The 56 Dean Street clinic in London, one of Britain's leading sexual health clinics, sent out an email newsletter this past Tuesday that disclosed the names and email addresses of around 780 of its patients, many of whom are living with HIV.
The newsletter was sent to patients who had signed up for the clinic's OptionE service, which allows them to book appointments and receive test results by email. Basically, the service promised to make lives easier, not unspeakably complicated.
Usually, mass emails sent to group-mailing lists hide the names and email addresses of all other recipients, but the clinic failed to do so in this case.
One HIV-positive patient whose identity was exposed in this breach noted that the National Health Service no longer had any way of "controlling who sees this information now." In the wrong hands, he said, "this list could be dynamite." Another patient expressed worry that the list of names would somehow end up on the internet for just anyone to see and use prejudicially:
Recommended: Poet-Rapper Mykki Blanco Reveals He Is HIV Positive
Every patient has a right to do their privacy, but HIV-positive patients are especially vulnerable in a society that still nurses a stigma against HIV/AIDS patients, a stigma born of ignorance and, often, a stunning lack of compassion. Institutions of healthcare have a special duty to protect the well-being of those who turn to them in need, and we don't just mean in the purely medical sense.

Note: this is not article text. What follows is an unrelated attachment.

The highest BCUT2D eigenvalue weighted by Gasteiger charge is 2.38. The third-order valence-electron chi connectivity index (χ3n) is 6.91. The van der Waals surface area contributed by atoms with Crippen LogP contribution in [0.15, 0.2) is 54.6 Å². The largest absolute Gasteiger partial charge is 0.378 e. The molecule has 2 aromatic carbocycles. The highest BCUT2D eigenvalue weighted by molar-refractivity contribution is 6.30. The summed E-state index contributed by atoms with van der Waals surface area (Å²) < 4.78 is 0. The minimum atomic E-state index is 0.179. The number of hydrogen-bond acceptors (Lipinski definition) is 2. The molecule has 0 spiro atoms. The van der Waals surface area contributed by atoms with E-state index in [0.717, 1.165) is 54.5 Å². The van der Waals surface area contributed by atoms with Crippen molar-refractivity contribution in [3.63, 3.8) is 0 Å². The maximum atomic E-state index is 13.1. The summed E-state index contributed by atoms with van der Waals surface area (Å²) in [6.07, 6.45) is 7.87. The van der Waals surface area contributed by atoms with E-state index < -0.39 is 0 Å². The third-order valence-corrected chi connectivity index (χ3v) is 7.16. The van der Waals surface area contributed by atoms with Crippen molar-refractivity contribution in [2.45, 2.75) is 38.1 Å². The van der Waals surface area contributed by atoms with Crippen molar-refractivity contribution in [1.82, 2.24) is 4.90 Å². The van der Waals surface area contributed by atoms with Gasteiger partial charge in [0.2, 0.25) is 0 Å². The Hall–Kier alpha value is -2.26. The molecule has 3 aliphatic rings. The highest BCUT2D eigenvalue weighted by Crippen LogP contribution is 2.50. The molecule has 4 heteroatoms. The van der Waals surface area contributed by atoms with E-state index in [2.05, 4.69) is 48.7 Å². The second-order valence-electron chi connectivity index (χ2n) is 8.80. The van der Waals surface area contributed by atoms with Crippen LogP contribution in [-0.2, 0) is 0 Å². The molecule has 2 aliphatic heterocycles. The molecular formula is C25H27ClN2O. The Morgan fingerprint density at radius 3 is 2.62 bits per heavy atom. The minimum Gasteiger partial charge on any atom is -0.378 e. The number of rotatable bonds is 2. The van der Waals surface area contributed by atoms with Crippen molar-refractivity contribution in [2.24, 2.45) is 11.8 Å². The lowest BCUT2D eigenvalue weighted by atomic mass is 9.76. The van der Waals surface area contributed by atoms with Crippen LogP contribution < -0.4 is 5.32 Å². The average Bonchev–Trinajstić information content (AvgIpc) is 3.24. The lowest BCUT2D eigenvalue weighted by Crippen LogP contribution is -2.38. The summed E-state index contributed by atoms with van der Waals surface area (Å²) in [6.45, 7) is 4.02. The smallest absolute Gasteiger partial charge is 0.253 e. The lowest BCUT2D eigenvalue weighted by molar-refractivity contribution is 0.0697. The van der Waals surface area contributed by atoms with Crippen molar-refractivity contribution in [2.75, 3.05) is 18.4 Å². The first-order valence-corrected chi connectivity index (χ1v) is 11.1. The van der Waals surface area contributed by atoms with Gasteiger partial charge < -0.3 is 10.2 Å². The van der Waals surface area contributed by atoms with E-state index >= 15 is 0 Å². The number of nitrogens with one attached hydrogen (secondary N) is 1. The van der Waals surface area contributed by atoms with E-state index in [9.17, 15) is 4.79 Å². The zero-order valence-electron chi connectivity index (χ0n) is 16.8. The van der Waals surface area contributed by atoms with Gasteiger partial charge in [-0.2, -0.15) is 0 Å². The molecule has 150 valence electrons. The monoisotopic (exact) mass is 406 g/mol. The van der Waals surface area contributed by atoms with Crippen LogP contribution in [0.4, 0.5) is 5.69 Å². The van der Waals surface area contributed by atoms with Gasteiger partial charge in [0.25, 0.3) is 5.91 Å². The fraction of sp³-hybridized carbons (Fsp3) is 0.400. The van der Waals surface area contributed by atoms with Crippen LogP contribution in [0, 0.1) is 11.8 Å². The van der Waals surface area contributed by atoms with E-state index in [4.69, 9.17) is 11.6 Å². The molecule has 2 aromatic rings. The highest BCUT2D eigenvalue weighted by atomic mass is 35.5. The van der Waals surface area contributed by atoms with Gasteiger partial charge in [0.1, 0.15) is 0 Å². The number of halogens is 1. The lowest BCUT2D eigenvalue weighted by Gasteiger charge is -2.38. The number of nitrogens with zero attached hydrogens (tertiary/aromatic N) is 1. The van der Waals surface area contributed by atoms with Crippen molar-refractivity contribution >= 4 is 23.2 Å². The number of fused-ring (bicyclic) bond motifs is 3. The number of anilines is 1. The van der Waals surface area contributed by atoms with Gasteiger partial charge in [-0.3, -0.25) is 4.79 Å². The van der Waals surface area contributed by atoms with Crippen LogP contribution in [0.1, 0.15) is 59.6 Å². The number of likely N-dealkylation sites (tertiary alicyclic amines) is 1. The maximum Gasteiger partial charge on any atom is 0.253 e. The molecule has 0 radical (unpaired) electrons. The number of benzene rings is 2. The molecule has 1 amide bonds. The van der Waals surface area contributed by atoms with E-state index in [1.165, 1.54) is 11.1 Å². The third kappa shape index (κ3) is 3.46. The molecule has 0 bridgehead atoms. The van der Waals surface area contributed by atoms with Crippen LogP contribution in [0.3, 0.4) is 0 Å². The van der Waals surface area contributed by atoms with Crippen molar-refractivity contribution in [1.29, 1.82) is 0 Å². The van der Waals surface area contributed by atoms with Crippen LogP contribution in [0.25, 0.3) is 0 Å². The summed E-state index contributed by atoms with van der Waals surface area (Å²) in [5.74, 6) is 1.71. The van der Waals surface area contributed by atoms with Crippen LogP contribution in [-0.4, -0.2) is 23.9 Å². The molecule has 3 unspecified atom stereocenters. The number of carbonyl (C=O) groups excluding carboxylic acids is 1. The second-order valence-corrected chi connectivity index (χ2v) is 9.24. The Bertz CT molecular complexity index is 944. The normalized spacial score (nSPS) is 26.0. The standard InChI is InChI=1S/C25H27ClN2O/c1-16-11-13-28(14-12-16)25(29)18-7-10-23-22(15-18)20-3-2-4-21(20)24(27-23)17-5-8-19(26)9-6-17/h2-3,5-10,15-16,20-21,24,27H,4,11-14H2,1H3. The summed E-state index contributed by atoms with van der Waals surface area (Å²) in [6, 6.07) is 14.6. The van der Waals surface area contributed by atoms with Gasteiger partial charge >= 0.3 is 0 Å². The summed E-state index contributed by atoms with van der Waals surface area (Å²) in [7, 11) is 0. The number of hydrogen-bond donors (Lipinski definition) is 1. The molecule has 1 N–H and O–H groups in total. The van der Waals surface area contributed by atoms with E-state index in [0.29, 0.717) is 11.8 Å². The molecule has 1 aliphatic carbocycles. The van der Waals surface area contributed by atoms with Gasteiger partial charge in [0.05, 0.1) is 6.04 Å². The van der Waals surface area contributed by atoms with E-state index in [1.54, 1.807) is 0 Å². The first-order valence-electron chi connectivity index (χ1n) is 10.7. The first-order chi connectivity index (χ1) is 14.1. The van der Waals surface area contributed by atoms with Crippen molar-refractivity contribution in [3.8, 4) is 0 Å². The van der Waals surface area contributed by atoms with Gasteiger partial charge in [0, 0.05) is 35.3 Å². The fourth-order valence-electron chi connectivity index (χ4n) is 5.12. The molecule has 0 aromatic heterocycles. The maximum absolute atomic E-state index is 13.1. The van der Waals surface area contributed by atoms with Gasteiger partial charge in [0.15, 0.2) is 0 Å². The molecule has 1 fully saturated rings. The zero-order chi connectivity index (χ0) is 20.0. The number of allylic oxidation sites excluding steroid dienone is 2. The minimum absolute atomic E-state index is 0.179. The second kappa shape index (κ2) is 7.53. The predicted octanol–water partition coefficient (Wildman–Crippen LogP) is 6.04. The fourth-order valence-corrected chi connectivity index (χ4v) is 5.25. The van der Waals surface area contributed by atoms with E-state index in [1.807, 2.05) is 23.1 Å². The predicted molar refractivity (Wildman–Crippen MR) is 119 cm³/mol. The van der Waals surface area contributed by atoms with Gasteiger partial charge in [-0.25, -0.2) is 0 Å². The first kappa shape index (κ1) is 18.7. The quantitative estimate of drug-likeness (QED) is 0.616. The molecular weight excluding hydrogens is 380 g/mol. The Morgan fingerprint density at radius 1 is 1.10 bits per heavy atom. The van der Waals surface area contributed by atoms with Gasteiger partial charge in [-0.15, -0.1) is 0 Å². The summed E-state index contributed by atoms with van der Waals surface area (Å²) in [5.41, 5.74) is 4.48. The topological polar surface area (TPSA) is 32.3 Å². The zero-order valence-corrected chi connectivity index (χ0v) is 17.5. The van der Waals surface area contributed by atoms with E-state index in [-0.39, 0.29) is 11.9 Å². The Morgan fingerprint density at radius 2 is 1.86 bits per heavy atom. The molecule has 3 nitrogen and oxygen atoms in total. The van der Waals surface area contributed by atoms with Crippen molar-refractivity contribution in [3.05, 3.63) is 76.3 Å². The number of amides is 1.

One patient who has been attending the clinic for five years described his profound disappointment in this clinic that he had long trusted:
"I find it impossible to believe that in this day and age this can happen. I was able to scroll down the list and identify the names of a number of people who I knew, some of whom I was unaware of their status."
Health secretary Jeremy Hunt called the mistake "completely unacceptable."
Some patients and social media users have come to the clinic's defense. Rob Sherrard, an HIV patient who has attended the clinic for two and a half years, said that it would be "tragic if this incident overshadowed all the amazing work they do" at the clinic.
"The level of care, service I've received has been second to none. I’ve always been treated like an individual and every member of staff I’ve dealt with has at some point gone the extra mile for me. It’s human error, and could’ve happened to anyone. I hope the individual responsible will be forgiven.”
Let’s change the dialogue from blaming staff for a genuine accident to asking why HIV stigma is still such a problem in 2015. @LondonLive— Tom [PositiveLad] (@PositiveLad) September 2, 2015
The clinic has apologized for the breach of data, thought to be the biggest of its kind, and has launched an investigation into the incident.